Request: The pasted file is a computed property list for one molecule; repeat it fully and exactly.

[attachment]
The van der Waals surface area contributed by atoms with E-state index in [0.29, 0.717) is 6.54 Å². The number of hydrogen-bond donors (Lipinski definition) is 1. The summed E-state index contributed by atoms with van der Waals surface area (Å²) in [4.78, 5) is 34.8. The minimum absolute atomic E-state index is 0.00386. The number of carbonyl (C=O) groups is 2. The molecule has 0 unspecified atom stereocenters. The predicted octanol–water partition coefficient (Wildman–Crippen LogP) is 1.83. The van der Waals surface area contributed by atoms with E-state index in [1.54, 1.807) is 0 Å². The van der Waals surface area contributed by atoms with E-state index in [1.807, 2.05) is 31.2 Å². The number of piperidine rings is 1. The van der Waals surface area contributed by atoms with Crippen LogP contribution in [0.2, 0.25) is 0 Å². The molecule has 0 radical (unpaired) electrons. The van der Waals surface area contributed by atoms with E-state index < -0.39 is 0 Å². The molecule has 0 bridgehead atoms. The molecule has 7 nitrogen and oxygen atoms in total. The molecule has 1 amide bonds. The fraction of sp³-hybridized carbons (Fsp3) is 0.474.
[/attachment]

The van der Waals surface area contributed by atoms with E-state index in [0.29, 0.717) is 6.54 Å². The number of hydrogen-bond donors (Lipinski definition) is 1. The summed E-state index contributed by atoms with van der Waals surface area (Å²) in [4.78, 5) is 34.8. The minimum absolute atomic E-state index is 0.00386. The number of carbonyl (C=O) groups is 2. The molecule has 0 unspecified atom stereocenters. The predicted octanol–water partition coefficient (Wildman–Crippen LogP) is 1.83. The van der Waals surface area contributed by atoms with E-state index in [1.54, 1.807) is 0 Å². The van der Waals surface area contributed by atoms with E-state index in [1.807, 2.05) is 31.2 Å². The number of piperidine rings is 1. The van der Waals surface area contributed by atoms with Crippen LogP contribution in [0.2, 0.25) is 0 Å². The molecule has 0 radical (unpaired) electrons. The van der Waals surface area contributed by atoms with E-state index < -0.39 is 0 Å². The molecule has 0 bridgehead atoms. The molecule has 7 nitrogen and oxygen atoms in total. The molecule has 1 amide bonds. The fraction of sp³-hybridized carbons (Fsp3) is 0.474.